(Note: This guest blog is by Liberty Ritchie, a Licensed Legal Intern in our Oklahoma City office)
Insurance companies took over $6 billion in premiums from Oklahomans last year.1 That money should be working for you, but too often it feels like you are being ignored or strung along by your company instead. The process of submitting an insurance claim is a daunting maze of bureaucracy, fine print, adjuster shuffling, and endless “on hold” phone calls. The claims system seems designed to be confusing, leaving policyholders frustrated and, all too often, underpaid.
The Oklahoma Insurance Department was created to help consumers navigate this system and hold insurance companies accountable for their business practices. The OID mission is to “protect Oklahoma consumers by monitoring the financial stability and market conduct of Oklahoma insurers.” One of the ways it does this is by investigating complaints from Oklahomans about insurance companies, agents, and adjusters. In 2020 alone, OID received 2,391 complaints from frustrated consumers who felt that their claims were being mishandled or deliberately underpaid.
To submit a complaint, visit the OID website. Under the “Consumer Assistance” tab, click “File a Complaint.” This will take you to a portal where you can fill out a confidential online form or print out a paper copy to send via mail to the OID offices at 400 NE 50th St., Oklahoma City, OK. The form can be used for complaints about auto, home, commercial, life and health, service warranty, title insurance, or workers’ compensation claims.
The OID complaint form outlines all the information the Department needs to process your complaint and begin an investigation. First, you fill out your name, address, and the best way to contact you once your complaint has been received. Next, you provide general information about your insurer, policy, and loss. Finally, you detail why you are submitting a complaint: Did you request information only to be ignored? Was your claim wrongfully denied or underpaid? Do you feel that your agent made a misrepresentation when you purchased the policy? The complaint form has a section for you to describe what happened in detail, why you think the OID should investigate, and what you want the insurance company to do. Copies of policies, letters, phone logs, or other documents related to your complaint should be sent to the OID Claims division via fax at (405) 521-6652 or mail. None of the information you provide will be publicly available, so feel free to disclose everything you think would be help the OID investigate your complaint. Most importantly, keep a complete copy of your complaint and all documentation submitted because once the complaint is submitted no one, including the policyholder submitting the complaint, can get a copy from the OID. The OID is not required to provide a copy of complaints through an Open Records Request and it is immune from subpoenas seeking copies of complaints.2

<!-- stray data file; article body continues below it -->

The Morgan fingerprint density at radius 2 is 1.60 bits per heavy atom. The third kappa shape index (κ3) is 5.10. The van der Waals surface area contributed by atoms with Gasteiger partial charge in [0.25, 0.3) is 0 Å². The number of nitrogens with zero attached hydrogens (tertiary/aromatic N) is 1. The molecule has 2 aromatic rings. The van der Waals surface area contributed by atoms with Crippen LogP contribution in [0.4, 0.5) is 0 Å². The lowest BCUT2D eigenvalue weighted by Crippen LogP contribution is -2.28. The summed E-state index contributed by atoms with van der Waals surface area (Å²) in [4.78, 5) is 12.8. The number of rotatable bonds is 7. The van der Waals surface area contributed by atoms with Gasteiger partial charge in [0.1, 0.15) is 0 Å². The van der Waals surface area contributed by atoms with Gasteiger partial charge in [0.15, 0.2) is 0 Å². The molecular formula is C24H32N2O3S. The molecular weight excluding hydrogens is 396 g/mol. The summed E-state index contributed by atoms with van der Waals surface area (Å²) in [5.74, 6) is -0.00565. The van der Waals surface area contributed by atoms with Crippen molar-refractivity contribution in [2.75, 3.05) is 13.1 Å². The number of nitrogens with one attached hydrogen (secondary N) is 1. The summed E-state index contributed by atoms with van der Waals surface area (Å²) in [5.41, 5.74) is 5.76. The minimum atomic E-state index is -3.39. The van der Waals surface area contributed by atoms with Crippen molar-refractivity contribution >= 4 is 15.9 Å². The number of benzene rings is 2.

Once your complaint and all its supporting documentation is submitted, the OID will assign your file to a Claims Analyst. Your analyst will send a letter to your insurance company to let it know a complaint has been lodged and ask for its side of the story. Under Oklahoma law, the insurance company must respond to the Claims Analyst within 20 days of receiving the letter. The analyst will then evaluate all the provided information to determine if the insurance company has violated state or federal law or contravened industry standards. When the analyst decides if and how the OID can help you, he or she will send you a letter outlining how that decision was reached and possible next steps.
The OID is not a court – it cannot make findings of fact or order an insurance company to pay you. The purpose of the OID is to investigate, make recommendations, and, if your complaint stems from insurance law violations, move forward with appropriate sanctions against the violating company. If you have questions or concerns about your insurance claim, please do not hesitate to also contact Merlin Law Group.
1 Oklahoma Insurance Department, 2020 Annual Report, (2021), https://www.oid.ok.gov/wp-content/uploads/2021/01/2020-Annual-Report-Full-Version.pdf.
2 Section 306 of the Insurance Code states that files of the Consumer Assistance/Claims Division, including complaints and requests for assistance from insureds, and insurance agency and company records, shall not be public records and shall not be disclosed except in connection with disciplinary proceedings by the Commissioner.